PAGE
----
Peak District Cycle Route: Ashbourne to Ilam Loop

Do you ever feel frustration when searching for cycle routes on the internet? I do.

I struggle to find courses that have been properly curated and accurately described. When looking at a Jackson Pollock of route markers on a website, it’s difficult to decide whether the route is suitable for me.

There has to be a better way than Google Streetview-ing my way around the A roads of England in order to find my perfect cycle loop.

Oh yay! Oh yay! The rot stops here. At least for the people of south Derbyshire and the Peak District (and anyone visiting the area).

I hereby do solemnly swear that, on occasion, I will write a post describing a route that I feel has merit, either as a suitable training course or simply as an enjoyable cycle ride.

If you live in London or Lugano or the banks of the Limpopo, I apologise for writing about a place so far away from you. Solution: strap on a bicycle and come on over. The hills are lovely.

Ladies and gentlemen, I give you today’s fox.

Peak District Cycle Routes: Ashbourne – Ilam – Calton – Ashbourne

It’s a hilly loop north from Ashbourne into the southern tip of the Peak District, taking in Dovedale and the picturesque village of Ilam.

I like to think that this course borrows elements from the Vuelta a España (with it’s steep, farm track ramps) but I am deluded. It’s a fun jaunt through some beautiful countryside, with some steep bits and the odd farmyard.

Where does it start?

Ashbourne. The clue was in the title. You could start at any point on the loop though. That’s the joy of a circular course.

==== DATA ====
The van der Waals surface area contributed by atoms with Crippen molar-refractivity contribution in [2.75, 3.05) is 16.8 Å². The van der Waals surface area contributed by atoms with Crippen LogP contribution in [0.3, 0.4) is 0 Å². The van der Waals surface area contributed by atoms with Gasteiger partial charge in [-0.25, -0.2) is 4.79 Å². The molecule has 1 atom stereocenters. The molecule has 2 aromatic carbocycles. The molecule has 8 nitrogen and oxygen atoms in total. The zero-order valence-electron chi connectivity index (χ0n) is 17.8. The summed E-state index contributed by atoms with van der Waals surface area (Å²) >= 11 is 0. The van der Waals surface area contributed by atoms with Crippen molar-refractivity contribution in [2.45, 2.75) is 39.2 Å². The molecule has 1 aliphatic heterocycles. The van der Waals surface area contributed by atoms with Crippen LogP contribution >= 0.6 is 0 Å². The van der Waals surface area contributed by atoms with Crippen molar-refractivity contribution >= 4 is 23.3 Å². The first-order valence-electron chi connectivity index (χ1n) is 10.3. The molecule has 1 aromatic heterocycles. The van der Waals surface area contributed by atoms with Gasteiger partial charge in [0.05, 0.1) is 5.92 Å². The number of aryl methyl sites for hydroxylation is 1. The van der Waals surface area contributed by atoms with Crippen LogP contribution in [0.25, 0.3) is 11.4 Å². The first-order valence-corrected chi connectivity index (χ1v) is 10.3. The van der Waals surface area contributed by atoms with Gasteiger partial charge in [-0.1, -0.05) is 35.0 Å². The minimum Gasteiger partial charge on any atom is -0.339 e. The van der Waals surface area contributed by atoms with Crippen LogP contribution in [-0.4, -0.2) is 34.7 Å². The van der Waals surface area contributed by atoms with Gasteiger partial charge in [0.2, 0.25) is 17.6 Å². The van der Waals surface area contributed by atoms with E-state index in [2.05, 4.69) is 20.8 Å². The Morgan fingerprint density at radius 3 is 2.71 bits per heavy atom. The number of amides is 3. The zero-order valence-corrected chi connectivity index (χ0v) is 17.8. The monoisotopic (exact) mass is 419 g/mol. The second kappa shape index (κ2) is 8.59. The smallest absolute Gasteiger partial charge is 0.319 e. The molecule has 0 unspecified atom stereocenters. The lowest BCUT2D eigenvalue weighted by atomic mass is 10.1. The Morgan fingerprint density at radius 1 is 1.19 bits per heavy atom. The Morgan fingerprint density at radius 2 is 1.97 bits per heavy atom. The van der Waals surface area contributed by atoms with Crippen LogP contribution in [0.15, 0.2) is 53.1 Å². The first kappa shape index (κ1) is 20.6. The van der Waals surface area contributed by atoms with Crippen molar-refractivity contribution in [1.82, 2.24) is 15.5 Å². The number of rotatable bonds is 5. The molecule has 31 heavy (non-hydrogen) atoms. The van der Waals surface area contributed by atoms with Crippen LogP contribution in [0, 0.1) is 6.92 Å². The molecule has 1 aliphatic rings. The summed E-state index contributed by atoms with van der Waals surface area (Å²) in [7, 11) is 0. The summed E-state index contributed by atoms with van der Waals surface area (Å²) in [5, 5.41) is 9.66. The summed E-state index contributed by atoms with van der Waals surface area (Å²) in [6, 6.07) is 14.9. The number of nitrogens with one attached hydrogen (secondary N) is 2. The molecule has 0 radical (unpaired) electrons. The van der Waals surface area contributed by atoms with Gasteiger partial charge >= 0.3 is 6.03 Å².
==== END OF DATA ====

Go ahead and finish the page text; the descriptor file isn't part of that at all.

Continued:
If you’re coming by car, there is parking in the town centre. Slightly further out, the Waterside ‘Retail Park’ is free, but you might have to buy something from M&S Food or Halfords on your return.

Tunnel of love

Hands up who knew that there was a mahoosive (disused) railway tunnel from roughly the centre of town (the leisure centre car park) to ‘the countryside’? No, me neither.

Good news: the tunnel offers a flat, traffic-free route to quiet country lanes. Bad news: it’s very dark, particularly if you’ve just been cycling in the full glare of the sun (it shines here occasionally). Watch out for people walking dogs.

The tunnel vomits you out into the Tissington Trail car park. Here you will find a café and a cycle hire shop (albeit with bikes more suited to traversing the trail rather than ascending the Apennines). Unless you’re about to ride the Tissington trail (and if you are then you’ll have little further need for the current post), you’ll want to ride out of the car park, turning right towards Mappleton.

Where does it go from there?


The easiest way to describe the route is to show you a map. So here it is.

I created the route on You can follow this link to look at the course in more detail and, if it appeals, to download it to your Garmin (other GPS devices are available…).

RideWithGPS puts the total distance covered at 26.9km, so not too long if you’re unaccustomed to the hills.